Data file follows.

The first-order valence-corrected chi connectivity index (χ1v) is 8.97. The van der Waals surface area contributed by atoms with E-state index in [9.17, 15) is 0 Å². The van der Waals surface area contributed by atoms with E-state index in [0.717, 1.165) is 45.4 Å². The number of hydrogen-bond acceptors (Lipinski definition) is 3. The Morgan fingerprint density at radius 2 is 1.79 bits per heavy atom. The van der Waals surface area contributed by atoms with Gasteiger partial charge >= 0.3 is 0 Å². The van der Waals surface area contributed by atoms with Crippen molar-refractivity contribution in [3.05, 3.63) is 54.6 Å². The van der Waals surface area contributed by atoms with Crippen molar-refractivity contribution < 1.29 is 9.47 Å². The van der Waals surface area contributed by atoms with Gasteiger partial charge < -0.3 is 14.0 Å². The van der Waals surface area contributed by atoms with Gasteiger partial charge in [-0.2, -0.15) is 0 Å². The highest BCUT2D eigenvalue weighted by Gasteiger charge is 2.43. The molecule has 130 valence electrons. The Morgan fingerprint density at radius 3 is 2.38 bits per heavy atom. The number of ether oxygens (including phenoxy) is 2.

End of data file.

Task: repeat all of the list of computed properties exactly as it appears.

The first-order valence-corrected chi connectivity index (χ1v) is 8.97. The van der Waals surface area contributed by atoms with E-state index in [9.17, 15) is 0 Å². The van der Waals surface area contributed by atoms with E-state index in [0.717, 1.165) is 45.4 Å². The number of hydrogen-bond acceptors (Lipinski definition) is 3. The Morgan fingerprint density at radius 2 is 1.79 bits per heavy atom. The van der Waals surface area contributed by atoms with Gasteiger partial charge >= 0.3 is 0 Å². The van der Waals surface area contributed by atoms with Crippen molar-refractivity contribution in [3.05, 3.63) is 54.6 Å². The van der Waals surface area contributed by atoms with Crippen molar-refractivity contribution < 1.29 is 9.47 Å². The van der Waals surface area contributed by atoms with Gasteiger partial charge < -0.3 is 14.0 Å². The van der Waals surface area contributed by atoms with Gasteiger partial charge in [-0.2, -0.15) is 0 Å². The highest BCUT2D eigenvalue weighted by Gasteiger charge is 2.43. The molecule has 130 valence electrons. The Morgan fingerprint density at radius 3 is 2.38 bits per heavy atom. The number of ether oxygens (including phenoxy) is 2.